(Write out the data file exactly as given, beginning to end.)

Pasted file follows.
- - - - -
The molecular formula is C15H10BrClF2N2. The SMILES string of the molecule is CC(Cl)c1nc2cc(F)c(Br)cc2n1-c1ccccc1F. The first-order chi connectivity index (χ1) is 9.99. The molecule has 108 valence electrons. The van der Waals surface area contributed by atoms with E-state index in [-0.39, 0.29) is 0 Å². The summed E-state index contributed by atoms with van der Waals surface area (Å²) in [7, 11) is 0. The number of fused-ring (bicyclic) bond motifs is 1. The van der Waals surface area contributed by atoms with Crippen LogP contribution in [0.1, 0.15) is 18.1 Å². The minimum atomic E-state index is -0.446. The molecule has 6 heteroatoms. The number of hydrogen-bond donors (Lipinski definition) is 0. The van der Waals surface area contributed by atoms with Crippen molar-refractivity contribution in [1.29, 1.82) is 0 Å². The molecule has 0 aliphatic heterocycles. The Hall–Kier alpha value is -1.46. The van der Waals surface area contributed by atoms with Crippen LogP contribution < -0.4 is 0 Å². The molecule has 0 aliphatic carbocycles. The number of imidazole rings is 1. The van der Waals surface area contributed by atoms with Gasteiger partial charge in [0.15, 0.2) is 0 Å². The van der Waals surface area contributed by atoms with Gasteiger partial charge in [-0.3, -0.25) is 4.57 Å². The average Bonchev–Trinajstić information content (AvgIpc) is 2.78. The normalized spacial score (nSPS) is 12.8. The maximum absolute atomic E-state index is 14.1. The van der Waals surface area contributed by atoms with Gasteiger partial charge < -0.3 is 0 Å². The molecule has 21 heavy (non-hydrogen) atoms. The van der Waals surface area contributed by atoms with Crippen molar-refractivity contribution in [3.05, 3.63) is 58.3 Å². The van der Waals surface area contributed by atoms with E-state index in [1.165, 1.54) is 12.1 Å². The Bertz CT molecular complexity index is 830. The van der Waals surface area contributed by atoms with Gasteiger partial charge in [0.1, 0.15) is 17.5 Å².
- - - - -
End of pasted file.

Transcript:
The molecular formula is C15H10BrClF2N2. The SMILES string of the molecule is CC(Cl)c1nc2cc(F)c(Br)cc2n1-c1ccccc1F. The first-order chi connectivity index (χ1) is 9.99. The molecule has 108 valence electrons. The van der Waals surface area contributed by atoms with E-state index in [-0.39, 0.29) is 0 Å². The summed E-state index contributed by atoms with van der Waals surface area (Å²) in [7, 11) is 0. The number of fused-ring (bicyclic) bond motifs is 1. The van der Waals surface area contributed by atoms with Crippen LogP contribution in [0.1, 0.15) is 18.1 Å². The minimum atomic E-state index is -0.446. The molecule has 6 heteroatoms. The number of hydrogen-bond donors (Lipinski definition) is 0. The van der Waals surface area contributed by atoms with Crippen molar-refractivity contribution in [1.29, 1.82) is 0 Å². The molecule has 0 aliphatic heterocycles. The Hall–Kier alpha value is -1.46. The van der Waals surface area contributed by atoms with Crippen LogP contribution < -0.4 is 0 Å². The molecule has 0 aliphatic carbocycles. The number of imidazole rings is 1. The van der Waals surface area contributed by atoms with Gasteiger partial charge in [0.15, 0.2) is 0 Å². The van der Waals surface area contributed by atoms with Gasteiger partial charge in [-0.3, -0.25) is 4.57 Å². The average Bonchev–Trinajstić information content (AvgIpc) is 2.78. The normalized spacial score (nSPS) is 12.8. The maximum absolute atomic E-state index is 14.1. The van der Waals surface area contributed by atoms with Gasteiger partial charge < -0.3 is 0 Å². The molecule has 21 heavy (non-hydrogen) atoms. The van der Waals surface area contributed by atoms with Crippen molar-refractivity contribution in [3.05, 3.63) is 58.3 Å². The van der Waals surface area contributed by atoms with E-state index in [1.165, 1.54) is 12.1 Å². The Bertz CT molecular complexity index is 830. The van der Waals surface area contributed by atoms with Gasteiger partial charge in [0.1, 0.15) is 17.5 Å².